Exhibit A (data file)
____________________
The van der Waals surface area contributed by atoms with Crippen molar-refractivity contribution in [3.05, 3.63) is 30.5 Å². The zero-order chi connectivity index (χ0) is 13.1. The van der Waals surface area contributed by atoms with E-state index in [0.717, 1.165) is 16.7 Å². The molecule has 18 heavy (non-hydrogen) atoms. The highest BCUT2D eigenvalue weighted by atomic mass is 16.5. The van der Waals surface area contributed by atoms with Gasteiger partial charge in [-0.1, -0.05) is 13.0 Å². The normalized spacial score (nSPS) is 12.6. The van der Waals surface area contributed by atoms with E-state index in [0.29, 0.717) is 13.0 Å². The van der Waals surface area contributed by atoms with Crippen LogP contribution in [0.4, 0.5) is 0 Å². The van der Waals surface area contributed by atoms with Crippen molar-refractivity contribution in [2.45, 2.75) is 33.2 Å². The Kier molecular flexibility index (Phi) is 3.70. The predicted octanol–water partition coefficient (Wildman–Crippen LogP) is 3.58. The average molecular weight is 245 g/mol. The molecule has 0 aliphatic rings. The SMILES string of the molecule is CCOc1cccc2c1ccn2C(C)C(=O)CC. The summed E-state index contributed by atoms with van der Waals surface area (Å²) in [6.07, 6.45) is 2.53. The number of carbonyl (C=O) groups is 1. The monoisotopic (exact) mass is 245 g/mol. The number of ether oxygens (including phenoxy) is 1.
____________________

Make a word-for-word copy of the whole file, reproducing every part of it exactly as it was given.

The van der Waals surface area contributed by atoms with Crippen molar-refractivity contribution in [3.05, 3.63) is 30.5 Å². The zero-order chi connectivity index (χ0) is 13.1. The van der Waals surface area contributed by atoms with E-state index in [0.717, 1.165) is 16.7 Å². The molecule has 18 heavy (non-hydrogen) atoms. The highest BCUT2D eigenvalue weighted by atomic mass is 16.5. The van der Waals surface area contributed by atoms with Gasteiger partial charge in [-0.1, -0.05) is 13.0 Å². The normalized spacial score (nSPS) is 12.6. The van der Waals surface area contributed by atoms with E-state index in [0.29, 0.717) is 13.0 Å². The van der Waals surface area contributed by atoms with Crippen LogP contribution in [0.4, 0.5) is 0 Å². The van der Waals surface area contributed by atoms with Crippen molar-refractivity contribution in [2.45, 2.75) is 33.2 Å². The Kier molecular flexibility index (Phi) is 3.70. The predicted octanol–water partition coefficient (Wildman–Crippen LogP) is 3.58. The average molecular weight is 245 g/mol. The molecule has 0 aliphatic rings. The SMILES string of the molecule is CCOc1cccc2c1ccn2C(C)C(=O)CC. The summed E-state index contributed by atoms with van der Waals surface area (Å²) in [6.07, 6.45) is 2.53. The number of carbonyl (C=O) groups is 1. The monoisotopic (exact) mass is 245 g/mol. The number of ether oxygens (including phenoxy) is 1.